Frequently, the most limiting element to plant growth is nitrogen. Most nitrogen is obtained from the atmosphere, where there is a huge pool available in gas form. However, the two nitrogen atoms that make up the gas molecule (N2) are held together by one of the strongest chemical bonds found in nature, a N-N triple bond. Before a plant can use this source of nitrogen, those bonds must be broken. The nitrogen that is released must then be made soluble in the soil medium. All of this is accomplished chiefly through specialized soil bacteria, like rhizobia. These bacteria use the enzyme nitrogenase to “fix” the nitrogen into ammonia (NH3), which is then converted to a soluble ammonium ion (NH4+) which is available to plants in the soil. Legumes are often associated with symbiotic forms of the nitrogen fixing bacteria, so these plants are beneficial to the soil fertility. The decay of animal waste will also produce soluble, active nitrogen in the soil. The most dramatic nitrogen producer is lightening, which literally has the power to break the N2 bond and deliver nitrogen into the soil in the form of nitrates (NO3-).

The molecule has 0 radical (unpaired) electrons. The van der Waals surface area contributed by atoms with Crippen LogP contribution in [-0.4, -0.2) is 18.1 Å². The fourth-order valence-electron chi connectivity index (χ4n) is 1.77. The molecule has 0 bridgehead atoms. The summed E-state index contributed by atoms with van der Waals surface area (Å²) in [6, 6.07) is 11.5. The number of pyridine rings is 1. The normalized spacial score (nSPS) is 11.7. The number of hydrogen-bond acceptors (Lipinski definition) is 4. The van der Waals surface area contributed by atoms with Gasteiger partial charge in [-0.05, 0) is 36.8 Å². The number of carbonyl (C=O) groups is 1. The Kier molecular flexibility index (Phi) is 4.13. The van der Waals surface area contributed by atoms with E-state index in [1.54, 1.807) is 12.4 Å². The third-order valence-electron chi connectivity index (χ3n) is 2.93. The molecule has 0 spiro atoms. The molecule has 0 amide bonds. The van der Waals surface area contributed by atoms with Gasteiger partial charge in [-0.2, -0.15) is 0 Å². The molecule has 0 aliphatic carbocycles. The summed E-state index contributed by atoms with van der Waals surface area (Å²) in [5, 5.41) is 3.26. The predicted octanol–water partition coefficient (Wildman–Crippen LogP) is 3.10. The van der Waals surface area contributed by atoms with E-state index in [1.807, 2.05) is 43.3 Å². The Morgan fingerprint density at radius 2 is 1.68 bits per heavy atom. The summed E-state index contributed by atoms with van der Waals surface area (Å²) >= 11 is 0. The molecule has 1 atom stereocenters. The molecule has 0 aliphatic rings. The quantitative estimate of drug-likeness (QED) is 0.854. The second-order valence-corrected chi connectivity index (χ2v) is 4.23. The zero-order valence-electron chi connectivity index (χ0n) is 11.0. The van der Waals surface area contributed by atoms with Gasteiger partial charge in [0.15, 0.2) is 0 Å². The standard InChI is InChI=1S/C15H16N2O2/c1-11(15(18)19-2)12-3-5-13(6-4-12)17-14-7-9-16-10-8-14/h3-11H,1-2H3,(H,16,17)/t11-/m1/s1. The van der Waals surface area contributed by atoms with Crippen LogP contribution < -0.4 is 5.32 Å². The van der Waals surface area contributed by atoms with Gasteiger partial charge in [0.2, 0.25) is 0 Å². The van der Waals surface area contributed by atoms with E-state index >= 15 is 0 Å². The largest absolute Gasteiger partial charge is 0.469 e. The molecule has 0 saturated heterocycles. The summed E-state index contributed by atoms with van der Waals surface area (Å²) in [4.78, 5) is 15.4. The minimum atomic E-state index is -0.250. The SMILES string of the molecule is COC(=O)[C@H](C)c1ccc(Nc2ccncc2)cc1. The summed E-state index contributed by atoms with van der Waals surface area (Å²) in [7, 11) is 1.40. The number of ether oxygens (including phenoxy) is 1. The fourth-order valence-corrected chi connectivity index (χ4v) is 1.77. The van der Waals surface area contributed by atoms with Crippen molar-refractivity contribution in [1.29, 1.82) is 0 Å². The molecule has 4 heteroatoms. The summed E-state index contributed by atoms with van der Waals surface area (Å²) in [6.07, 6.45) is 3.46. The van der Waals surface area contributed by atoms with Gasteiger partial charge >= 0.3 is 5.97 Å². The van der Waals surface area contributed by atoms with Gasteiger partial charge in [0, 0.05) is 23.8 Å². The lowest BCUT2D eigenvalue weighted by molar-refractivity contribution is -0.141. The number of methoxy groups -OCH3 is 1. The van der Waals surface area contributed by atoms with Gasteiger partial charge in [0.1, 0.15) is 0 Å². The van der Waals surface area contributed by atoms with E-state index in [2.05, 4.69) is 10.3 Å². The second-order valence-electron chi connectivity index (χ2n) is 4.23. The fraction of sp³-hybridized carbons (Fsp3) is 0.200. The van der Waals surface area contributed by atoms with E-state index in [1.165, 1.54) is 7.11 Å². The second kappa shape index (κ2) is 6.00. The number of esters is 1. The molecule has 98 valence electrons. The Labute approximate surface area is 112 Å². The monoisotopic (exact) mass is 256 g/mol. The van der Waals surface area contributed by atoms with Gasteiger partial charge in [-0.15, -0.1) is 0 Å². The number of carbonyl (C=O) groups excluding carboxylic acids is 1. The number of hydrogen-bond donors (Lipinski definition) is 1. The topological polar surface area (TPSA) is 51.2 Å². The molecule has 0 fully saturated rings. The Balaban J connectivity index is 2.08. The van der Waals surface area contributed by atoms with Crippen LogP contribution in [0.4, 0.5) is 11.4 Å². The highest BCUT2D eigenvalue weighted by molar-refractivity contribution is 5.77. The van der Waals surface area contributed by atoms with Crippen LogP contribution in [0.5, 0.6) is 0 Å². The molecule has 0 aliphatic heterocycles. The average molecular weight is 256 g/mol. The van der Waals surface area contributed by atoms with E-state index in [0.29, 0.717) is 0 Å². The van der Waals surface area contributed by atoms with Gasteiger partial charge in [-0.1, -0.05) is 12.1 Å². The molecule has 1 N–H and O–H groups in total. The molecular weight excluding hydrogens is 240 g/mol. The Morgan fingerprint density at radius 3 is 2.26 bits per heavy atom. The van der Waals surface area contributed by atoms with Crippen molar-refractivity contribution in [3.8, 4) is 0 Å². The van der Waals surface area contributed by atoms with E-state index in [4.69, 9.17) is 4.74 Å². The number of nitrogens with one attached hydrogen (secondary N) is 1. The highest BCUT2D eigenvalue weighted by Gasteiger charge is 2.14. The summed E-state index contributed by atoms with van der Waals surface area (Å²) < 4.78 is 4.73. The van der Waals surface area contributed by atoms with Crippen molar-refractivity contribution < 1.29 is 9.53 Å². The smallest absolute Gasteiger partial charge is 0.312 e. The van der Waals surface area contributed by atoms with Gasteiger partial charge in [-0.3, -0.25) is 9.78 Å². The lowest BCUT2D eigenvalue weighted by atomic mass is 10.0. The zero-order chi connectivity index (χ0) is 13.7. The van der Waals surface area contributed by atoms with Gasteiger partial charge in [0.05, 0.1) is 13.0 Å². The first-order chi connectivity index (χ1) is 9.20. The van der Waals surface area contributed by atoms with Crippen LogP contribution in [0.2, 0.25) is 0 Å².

When we consider that healthy, nutrient-rich soils are a valuable but limited resource, the time it takes to replenish the supply becomes significant. The rate of soil formation, or pedogenesis, varies greatly across biomes. Forest soil develops under a canopy of trees and associated vegetation, much of which is usually decades old or older. Wetlands generate their deep, rich peat by a continuous addition of dead plant material onto a mat of saturated and slowly decomposing organic matter. And prairies balance a succession of productive grasses and forbs throughout the growing season with the decomposition of the previous growing season’s cast-offs. Each of these different natural habitats promotes the development of a unique set of soil organisms that complete the complex ecosystem interactions and cycles that require decades or more to reach optimal soil productivity. And the most fertile and desirable soils for agriculture may take hundreds, if not thousands, of years to form in nature.